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Epic Mickey: Rebrushed’s control tweaks reinvigorate a Wii classic

Key art for Epic Mickey Rebrushed.
THQ Nordic

While Nintendo’s February Direct Partner Showcase included a few unexpected games, nothing was more surprising than the return of Epic Mickey. The Nintendo Wii adventure is something of a cult classic among Disney fans thanks to its unique painting hook and some clever 2D levels that pay tribute to classic Mickey Mouse cartoons. Though it’s beloved by some, reviews at the time were mixed due to some clumsy Wii-era motion controls and a poor 3D camera.

Thankfully, the Disney adventure is getting some redemption in Epic Mickey: Rebrushed. The upcoming release doesn’t just bring the Wii game to Switch but aims to fix most of its most glaring problems, too. That’s a change I expected, considering that it would need a control overhaul to work with the Switch’s more traditional button layout. What surprised me, though, is that Rebrushed isn’t just a simple HD remaster like its title seemed to imply. It’s a true remake, even if its visual upgrades are a bit modest.

Mickey fights in Epic Mickey: Rebrushed.
THQ Nordic

My demo would take me to a chunk of Gremlin Village, Epic Mickey’s second major area. I’d quickly relearn the basics as I remembered how to use paint to reveal hidden objects and disappear enemies with thinner. It was a clever 3D platforming gimmick in the Wii era, and it hasn’t lost any charm here. I still got the same satisfaction from thinning chunks out of a wall so I could jump to a platform on its other side.

The focus of the demo was less on gameplay, though. Instead, it was built to show off Rebrushed’s overhauled visuals and controls. At first, I assumed that the project was a simple remaster. It looks brighter and smoother than its Wii counterpart, but there are still enough rough edges here that make it feel like an older game that’s been painted up. To my surprise, I’d learn that Rebrushed is a much more ambitious project. Every asset has been remade from the ground up. Everything stays true to the 2010 original’s design, but it’s a whole new game. While that’s slightly disappointing to hear, considering how jagged and dated the new visuals can look, I appreciate that the teams at Purple Lamp and THQ Nordic went the extra mile here.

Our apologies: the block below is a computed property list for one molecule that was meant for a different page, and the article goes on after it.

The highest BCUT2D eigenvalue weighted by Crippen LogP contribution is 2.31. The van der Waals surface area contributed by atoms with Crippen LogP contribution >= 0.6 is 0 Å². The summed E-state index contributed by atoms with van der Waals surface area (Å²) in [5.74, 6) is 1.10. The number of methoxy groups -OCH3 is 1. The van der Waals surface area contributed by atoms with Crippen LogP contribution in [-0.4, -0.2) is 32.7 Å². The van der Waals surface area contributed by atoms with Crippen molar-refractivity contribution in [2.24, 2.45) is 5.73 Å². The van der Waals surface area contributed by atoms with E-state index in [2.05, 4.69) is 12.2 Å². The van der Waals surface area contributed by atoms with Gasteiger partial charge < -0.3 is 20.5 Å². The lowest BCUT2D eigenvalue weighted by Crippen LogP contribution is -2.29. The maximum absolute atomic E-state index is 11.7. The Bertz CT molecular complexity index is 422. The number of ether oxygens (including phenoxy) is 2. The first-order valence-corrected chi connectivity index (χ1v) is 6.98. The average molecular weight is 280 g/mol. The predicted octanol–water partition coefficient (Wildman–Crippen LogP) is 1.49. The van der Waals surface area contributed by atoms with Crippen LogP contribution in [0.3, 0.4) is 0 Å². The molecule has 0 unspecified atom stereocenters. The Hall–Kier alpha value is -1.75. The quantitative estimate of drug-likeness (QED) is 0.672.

What’s more impactful is the control overhaul, which makes Rebrushed feel like an entirely different game. Rather than using motion controls to paint, I play my demo on a standard Switch Pro Controller, using a two-stick setup to move and control the camera. That’s so naturally implemented here that I can hardly remember the clumsy controls of the original. Nothing feels out of step with a modern 3D game, where I’m able to freely pivot the camera around while painting enemies.

A 2D level in Epic Mickey: Rebrushed.
THQ Nordic

That may not sound like a lot to a casual reader, but it’s something that’s sure to get fans of the original excited. With that friction gone, Epic Mickey: Rebrushed moves some major distractions out of the way. That’ll allow players coming to it for the first time to more clearly see its unique gameplay twists and the creative ways it weaves Disney history into its world. I’d be reminded of that when I played a remade version of a 2D level themed around Mickey’s Steamboat Willie cartoon.

The best case scenario? Rebrushed gets a whole new generation interested in the short-lived series and gives Disney the confidence to make a new installment. Maybe that’s just wishful thinking for now, but Epic Mickey: Rebrushed puts its best foot forward to make a case for a full-on revival.

Epic Mickey: Rebrushed will launch this year on PS4, PS5, Xbox One, Xbox Series X/S, Nintendo Switch, and PC.

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Giovanni Colantonio
Giovanni is a writer and video producer focusing on happenings in the video game industry. He has contributed stories to…
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